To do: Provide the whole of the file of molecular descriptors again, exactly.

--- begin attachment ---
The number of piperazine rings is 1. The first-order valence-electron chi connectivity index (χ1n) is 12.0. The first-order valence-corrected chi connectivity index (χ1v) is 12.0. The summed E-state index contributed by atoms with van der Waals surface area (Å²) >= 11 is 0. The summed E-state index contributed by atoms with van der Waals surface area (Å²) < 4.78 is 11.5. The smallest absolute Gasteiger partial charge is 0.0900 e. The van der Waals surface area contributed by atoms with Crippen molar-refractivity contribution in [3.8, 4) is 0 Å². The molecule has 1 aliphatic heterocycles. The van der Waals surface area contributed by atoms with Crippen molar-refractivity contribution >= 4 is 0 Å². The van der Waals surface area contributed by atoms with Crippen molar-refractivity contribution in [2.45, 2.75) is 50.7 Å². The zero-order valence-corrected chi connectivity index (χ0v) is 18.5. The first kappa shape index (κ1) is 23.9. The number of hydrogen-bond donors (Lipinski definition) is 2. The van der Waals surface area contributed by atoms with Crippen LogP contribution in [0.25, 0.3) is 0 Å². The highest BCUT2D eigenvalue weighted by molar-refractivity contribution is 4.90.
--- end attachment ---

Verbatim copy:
The number of piperazine rings is 1. The first-order valence-electron chi connectivity index (χ1n) is 12.0. The first-order valence-corrected chi connectivity index (χ1v) is 12.0. The summed E-state index contributed by atoms with van der Waals surface area (Å²) >= 11 is 0. The summed E-state index contributed by atoms with van der Waals surface area (Å²) < 4.78 is 11.5. The smallest absolute Gasteiger partial charge is 0.0900 e. The van der Waals surface area contributed by atoms with Crippen molar-refractivity contribution in [3.8, 4) is 0 Å². The molecule has 1 aliphatic heterocycles. The van der Waals surface area contributed by atoms with Crippen molar-refractivity contribution >= 4 is 0 Å². The van der Waals surface area contributed by atoms with Crippen molar-refractivity contribution in [2.45, 2.75) is 50.7 Å². The zero-order valence-corrected chi connectivity index (χ0v) is 18.5. The first kappa shape index (κ1) is 23.9. The number of hydrogen-bond donors (Lipinski definition) is 2. The van der Waals surface area contributed by atoms with Crippen LogP contribution in [0.25, 0.3) is 0 Å². The highest BCUT2D eigenvalue weighted by molar-refractivity contribution is 4.90.